Friday, November 21, 2014

The Trial

When God asks
About the kisses that were missed
Between two lips that came so close,
Would you have an answer?
Would I?

- Veerankutty

(Translation by myself)

Wednesday, December 18, 2013

The Popularity of Nonsense and Possibilities of a Counter-Culture

A paper on popular culture.

The full text and pdf can be found here.

[An abstract : The first part of this paper tries to analyze the ways in which 'popular' culture becomes popular and the role that racism and hatred plays in the same, citing a few explicit instances of prejudices that have appeared in Indian media over the last few years. It includes a news report in Mail Today that dalit women appointed as cooks in schools of Uttar Pradesh divided the schoolkids on caste lines; a blurb on a Sunday Times of India story that listed reservation as a social evil along with crime and corruption; a cartoon by Jag Suraiyya and Neelabh that considers Mayawati's figure ugly; reports on wikileaks 'revelations' about Mayawati without mentioning that the source the information is journalist circles of Lucknow; instances of Malayali obsessions of making moralist judgements on women and their hatred towards migrant labourers from other states and a nursery rhyme that plays up the 'white pride'. It is followed by instances of how the subalterns internalize the Brahmanic cultural supremacy and become a part of playing to the galleries knowingly or unknowingly.

The second part first reviews some theories on the power of mass media and considers some possibilities that the popular nature of the popular culture offers to counter the underlying racism and hatred, mainly in the Indian context. What follows is an overview of some of the contemporary cultural resistances in India, both outside the mainstream and within the mainstream. Two recent events that created disturbances in the dominant cultural sphere, one a television advertisement of a soft-drink and another a batting display by West-Indian Cris Gayles, are taken note of.]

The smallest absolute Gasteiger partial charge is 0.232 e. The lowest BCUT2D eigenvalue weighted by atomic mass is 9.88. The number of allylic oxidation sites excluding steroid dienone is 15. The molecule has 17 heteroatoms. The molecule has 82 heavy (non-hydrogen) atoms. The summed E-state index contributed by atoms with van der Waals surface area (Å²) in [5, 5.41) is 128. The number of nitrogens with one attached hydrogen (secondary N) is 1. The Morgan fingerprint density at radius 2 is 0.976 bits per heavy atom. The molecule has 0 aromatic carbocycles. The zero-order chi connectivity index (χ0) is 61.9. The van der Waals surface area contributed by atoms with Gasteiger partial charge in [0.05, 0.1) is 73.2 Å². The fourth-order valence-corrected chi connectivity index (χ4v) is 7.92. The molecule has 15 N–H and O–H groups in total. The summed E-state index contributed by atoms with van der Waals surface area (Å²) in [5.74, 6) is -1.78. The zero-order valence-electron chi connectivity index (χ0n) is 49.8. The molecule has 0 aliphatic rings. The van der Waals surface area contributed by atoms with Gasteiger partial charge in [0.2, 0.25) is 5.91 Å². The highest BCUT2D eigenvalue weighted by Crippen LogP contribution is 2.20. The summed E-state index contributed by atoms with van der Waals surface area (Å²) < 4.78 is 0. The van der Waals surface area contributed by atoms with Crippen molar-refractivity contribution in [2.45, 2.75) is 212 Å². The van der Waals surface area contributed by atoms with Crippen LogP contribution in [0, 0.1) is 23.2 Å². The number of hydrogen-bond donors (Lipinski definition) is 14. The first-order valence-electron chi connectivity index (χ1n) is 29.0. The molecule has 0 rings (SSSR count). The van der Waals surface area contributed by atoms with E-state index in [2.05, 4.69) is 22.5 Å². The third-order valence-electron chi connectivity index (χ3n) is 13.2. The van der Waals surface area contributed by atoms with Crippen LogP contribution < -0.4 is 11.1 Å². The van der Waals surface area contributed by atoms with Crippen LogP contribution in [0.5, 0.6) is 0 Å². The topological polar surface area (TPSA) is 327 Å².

[An initial Malayalam version of the same appeared in Pachakuthira monthly, Published by DC Books, in its July 2013 issue.]

Tuesday, October 01, 2013

Lunchbox? No, Thanks..

Men would be happy to have a woman cook tasty food for them, and I guess most of them would be happier if she is not his wife. Enough reason to fantasize an old-age relationship.

As for women, many women are still thriving to find a way to the man's heart through his stomach. Marriage or an 'affair', pleasing a man's taste-buds is the measure of her happiness.

'No, thanks' to 'The Lunchbox' -- somehow it gives me digestion problems.

Tuesday, February 19, 2013

Collective consciences of a sick society

Justice Basant is not the only person who believes that a girl who loves someone more than her parents is "deviant / abnormal" and that she can not be raped, she can only be a prostitute. He is only voicing the judgements of a sick society that almost always criticizes the woman whenever there is an assault on her.

The Supreme Court judges who decided on capital punishment for Afzal Guru wrote down in their order that "the collective conscience of the society will only be satisfied if capital punishment is awarded to [him].

Unfortunately, these collective consciences cannot be hanged to death by a law or by a court order.

The friendly matches of 'Kadal' and 'Devasuram'

Maniratnam's 'Kadal' reminded me of Malayalam 'Devasuram'. In both the films, on the surface it is a battle between two white men. However, beyond that surface we realize that it is only a friendly match between them, and it is the women who are untamed, the Muslim who has become rich and the fisherfolk who are 'uncivilized' and 'violent' -- who have to be tamed / shown their place / shown the path to god -- who are the real baddies. I think I understand why Rupesh Kumar said a Kadalakramanam would have been easier on him.

Thursday, October 25, 2012

Feel good, feel good (Cheating Veating allowed)!

I watched English-Vinglish in its first week itself. It is not just a well-made movie. I felt it is awesome on the technical front. Sridevi, French artist Mehdi Nebbou and Adil Hussain do their job to perfection. The younger actors match up with their seniors if not outperform them -- especially Shivansh Kotia who plays Sridevi's son. The music and visual departments also gel well with the film. To its credit, the film also has an emotional premise that most Indians, men and women alike, could relate to. The family and the problems within.
And at the end, it is a feel-good film more than anything else. Like all feel-good films, it makes you go back home happy. With tears in your eyes if you are the soft kind.